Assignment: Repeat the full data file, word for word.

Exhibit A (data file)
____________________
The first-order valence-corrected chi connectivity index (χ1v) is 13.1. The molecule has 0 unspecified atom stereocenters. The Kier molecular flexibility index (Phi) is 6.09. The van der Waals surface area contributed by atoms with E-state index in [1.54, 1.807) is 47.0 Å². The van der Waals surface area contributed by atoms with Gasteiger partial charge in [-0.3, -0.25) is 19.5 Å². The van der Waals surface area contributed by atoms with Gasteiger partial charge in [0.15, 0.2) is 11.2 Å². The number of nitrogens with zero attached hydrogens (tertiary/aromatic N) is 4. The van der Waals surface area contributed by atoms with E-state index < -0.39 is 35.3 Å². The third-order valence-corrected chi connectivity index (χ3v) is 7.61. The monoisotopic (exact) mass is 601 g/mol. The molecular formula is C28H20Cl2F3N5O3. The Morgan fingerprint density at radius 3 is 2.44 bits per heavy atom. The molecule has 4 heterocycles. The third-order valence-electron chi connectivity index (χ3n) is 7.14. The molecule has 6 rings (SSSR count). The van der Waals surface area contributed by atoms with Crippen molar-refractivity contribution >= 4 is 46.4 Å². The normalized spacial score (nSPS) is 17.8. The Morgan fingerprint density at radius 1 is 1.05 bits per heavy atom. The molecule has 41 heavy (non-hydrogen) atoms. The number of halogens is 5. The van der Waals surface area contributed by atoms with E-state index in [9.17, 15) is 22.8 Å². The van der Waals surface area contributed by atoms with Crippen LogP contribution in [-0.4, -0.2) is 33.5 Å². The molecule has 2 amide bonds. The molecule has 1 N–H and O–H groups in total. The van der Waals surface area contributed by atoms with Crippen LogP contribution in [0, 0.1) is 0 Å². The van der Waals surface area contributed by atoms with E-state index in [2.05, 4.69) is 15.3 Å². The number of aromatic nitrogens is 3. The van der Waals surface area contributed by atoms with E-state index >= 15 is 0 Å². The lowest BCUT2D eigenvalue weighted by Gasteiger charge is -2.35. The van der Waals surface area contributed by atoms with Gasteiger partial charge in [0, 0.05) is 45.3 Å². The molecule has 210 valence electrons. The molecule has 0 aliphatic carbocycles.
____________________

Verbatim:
The first-order valence-corrected chi connectivity index (χ1v) is 13.1. The molecule has 0 unspecified atom stereocenters. The Kier molecular flexibility index (Phi) is 6.09. The van der Waals surface area contributed by atoms with E-state index in [1.54, 1.807) is 47.0 Å². The van der Waals surface area contributed by atoms with Gasteiger partial charge in [-0.3, -0.25) is 19.5 Å². The van der Waals surface area contributed by atoms with Gasteiger partial charge in [0.15, 0.2) is 11.2 Å². The number of nitrogens with zero attached hydrogens (tertiary/aromatic N) is 4. The van der Waals surface area contributed by atoms with E-state index < -0.39 is 35.3 Å². The third-order valence-corrected chi connectivity index (χ3v) is 7.61. The monoisotopic (exact) mass is 601 g/mol. The molecular formula is C28H20Cl2F3N5O3. The Morgan fingerprint density at radius 3 is 2.44 bits per heavy atom. The molecule has 4 heterocycles. The third-order valence-electron chi connectivity index (χ3n) is 7.14. The molecule has 6 rings (SSSR count). The van der Waals surface area contributed by atoms with Crippen molar-refractivity contribution >= 4 is 46.4 Å². The normalized spacial score (nSPS) is 17.8. The Morgan fingerprint density at radius 1 is 1.05 bits per heavy atom. The molecule has 41 heavy (non-hydrogen) atoms. The number of halogens is 5. The van der Waals surface area contributed by atoms with E-state index in [9.17, 15) is 22.8 Å². The van der Waals surface area contributed by atoms with Crippen LogP contribution in [-0.4, -0.2) is 33.5 Å². The molecule has 2 amide bonds. The molecule has 1 N–H and O–H groups in total. The van der Waals surface area contributed by atoms with Crippen LogP contribution in [0, 0.1) is 0 Å². The van der Waals surface area contributed by atoms with E-state index in [2.05, 4.69) is 15.3 Å². The number of aromatic nitrogens is 3. The van der Waals surface area contributed by atoms with E-state index >= 15 is 0 Å². The lowest BCUT2D eigenvalue weighted by Gasteiger charge is -2.35. The van der Waals surface area contributed by atoms with Gasteiger partial charge in [0, 0.05) is 45.3 Å². The molecule has 210 valence electrons. The molecule has 0 aliphatic carbocycles.